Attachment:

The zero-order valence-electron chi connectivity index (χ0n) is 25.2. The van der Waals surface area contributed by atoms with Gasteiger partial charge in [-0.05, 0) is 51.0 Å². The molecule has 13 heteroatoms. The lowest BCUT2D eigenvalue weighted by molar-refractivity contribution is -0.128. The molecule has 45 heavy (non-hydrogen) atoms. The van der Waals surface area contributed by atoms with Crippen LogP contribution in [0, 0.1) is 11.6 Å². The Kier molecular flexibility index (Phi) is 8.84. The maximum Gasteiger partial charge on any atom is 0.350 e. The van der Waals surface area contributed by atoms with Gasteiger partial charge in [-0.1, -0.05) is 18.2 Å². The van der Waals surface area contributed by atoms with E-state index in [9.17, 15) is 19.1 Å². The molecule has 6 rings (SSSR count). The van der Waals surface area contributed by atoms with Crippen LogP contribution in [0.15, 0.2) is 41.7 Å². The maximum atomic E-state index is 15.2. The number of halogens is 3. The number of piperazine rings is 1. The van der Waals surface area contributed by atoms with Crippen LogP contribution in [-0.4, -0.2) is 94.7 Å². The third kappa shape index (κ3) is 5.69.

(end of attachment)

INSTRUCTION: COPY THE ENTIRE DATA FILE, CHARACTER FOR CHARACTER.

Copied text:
The zero-order valence-electron chi connectivity index (χ0n) is 25.2. The van der Waals surface area contributed by atoms with Gasteiger partial charge in [-0.05, 0) is 51.0 Å². The molecule has 13 heteroatoms. The lowest BCUT2D eigenvalue weighted by molar-refractivity contribution is -0.128. The molecule has 45 heavy (non-hydrogen) atoms. The van der Waals surface area contributed by atoms with Crippen LogP contribution in [0, 0.1) is 11.6 Å². The Kier molecular flexibility index (Phi) is 8.84. The maximum Gasteiger partial charge on any atom is 0.350 e. The van der Waals surface area contributed by atoms with Gasteiger partial charge in [-0.1, -0.05) is 18.2 Å². The van der Waals surface area contributed by atoms with E-state index in [9.17, 15) is 19.1 Å². The molecule has 6 rings (SSSR count). The van der Waals surface area contributed by atoms with Crippen LogP contribution in [0.15, 0.2) is 41.7 Å². The maximum atomic E-state index is 15.2. The number of halogens is 3. The number of piperazine rings is 1. The van der Waals surface area contributed by atoms with Crippen LogP contribution in [-0.4, -0.2) is 94.7 Å². The third kappa shape index (κ3) is 5.69.